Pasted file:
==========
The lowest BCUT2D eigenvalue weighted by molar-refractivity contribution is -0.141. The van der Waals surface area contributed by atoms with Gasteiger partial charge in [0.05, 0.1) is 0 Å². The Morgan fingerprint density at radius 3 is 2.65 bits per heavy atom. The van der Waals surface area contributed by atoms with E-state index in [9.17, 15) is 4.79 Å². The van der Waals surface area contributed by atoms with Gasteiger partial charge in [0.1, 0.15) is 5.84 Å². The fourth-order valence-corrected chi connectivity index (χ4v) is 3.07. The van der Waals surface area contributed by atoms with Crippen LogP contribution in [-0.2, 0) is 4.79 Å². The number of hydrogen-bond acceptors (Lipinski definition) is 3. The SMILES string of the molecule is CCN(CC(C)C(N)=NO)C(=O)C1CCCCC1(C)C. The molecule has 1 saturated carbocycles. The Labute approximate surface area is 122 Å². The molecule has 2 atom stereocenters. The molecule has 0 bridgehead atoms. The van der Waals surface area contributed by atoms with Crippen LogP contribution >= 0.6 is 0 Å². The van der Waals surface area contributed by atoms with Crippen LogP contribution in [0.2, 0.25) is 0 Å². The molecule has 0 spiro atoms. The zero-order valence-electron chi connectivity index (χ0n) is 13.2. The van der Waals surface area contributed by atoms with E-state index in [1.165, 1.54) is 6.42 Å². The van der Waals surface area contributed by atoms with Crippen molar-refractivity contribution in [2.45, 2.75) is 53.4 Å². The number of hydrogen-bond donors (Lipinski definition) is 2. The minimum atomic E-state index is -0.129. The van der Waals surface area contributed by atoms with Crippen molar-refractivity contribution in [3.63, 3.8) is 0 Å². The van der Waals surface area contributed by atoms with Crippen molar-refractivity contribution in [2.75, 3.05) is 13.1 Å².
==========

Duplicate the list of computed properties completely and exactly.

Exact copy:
The lowest BCUT2D eigenvalue weighted by molar-refractivity contribution is -0.141. The van der Waals surface area contributed by atoms with Gasteiger partial charge in [0.05, 0.1) is 0 Å². The Morgan fingerprint density at radius 3 is 2.65 bits per heavy atom. The van der Waals surface area contributed by atoms with E-state index in [9.17, 15) is 4.79 Å². The van der Waals surface area contributed by atoms with Gasteiger partial charge in [0.1, 0.15) is 5.84 Å². The fourth-order valence-corrected chi connectivity index (χ4v) is 3.07. The van der Waals surface area contributed by atoms with Crippen LogP contribution in [-0.2, 0) is 4.79 Å². The number of hydrogen-bond acceptors (Lipinski definition) is 3. The SMILES string of the molecule is CCN(CC(C)C(N)=NO)C(=O)C1CCCCC1(C)C. The molecule has 1 saturated carbocycles. The Labute approximate surface area is 122 Å². The molecule has 2 atom stereocenters. The molecule has 0 bridgehead atoms. The van der Waals surface area contributed by atoms with Crippen LogP contribution >= 0.6 is 0 Å². The van der Waals surface area contributed by atoms with Crippen LogP contribution in [0.2, 0.25) is 0 Å². The molecule has 0 spiro atoms. The zero-order valence-electron chi connectivity index (χ0n) is 13.2. The van der Waals surface area contributed by atoms with E-state index in [1.165, 1.54) is 6.42 Å². The van der Waals surface area contributed by atoms with Crippen molar-refractivity contribution in [2.45, 2.75) is 53.4 Å². The number of hydrogen-bond donors (Lipinski definition) is 2. The minimum atomic E-state index is -0.129. The van der Waals surface area contributed by atoms with Crippen molar-refractivity contribution in [3.63, 3.8) is 0 Å². The van der Waals surface area contributed by atoms with Crippen molar-refractivity contribution in [2.75, 3.05) is 13.1 Å².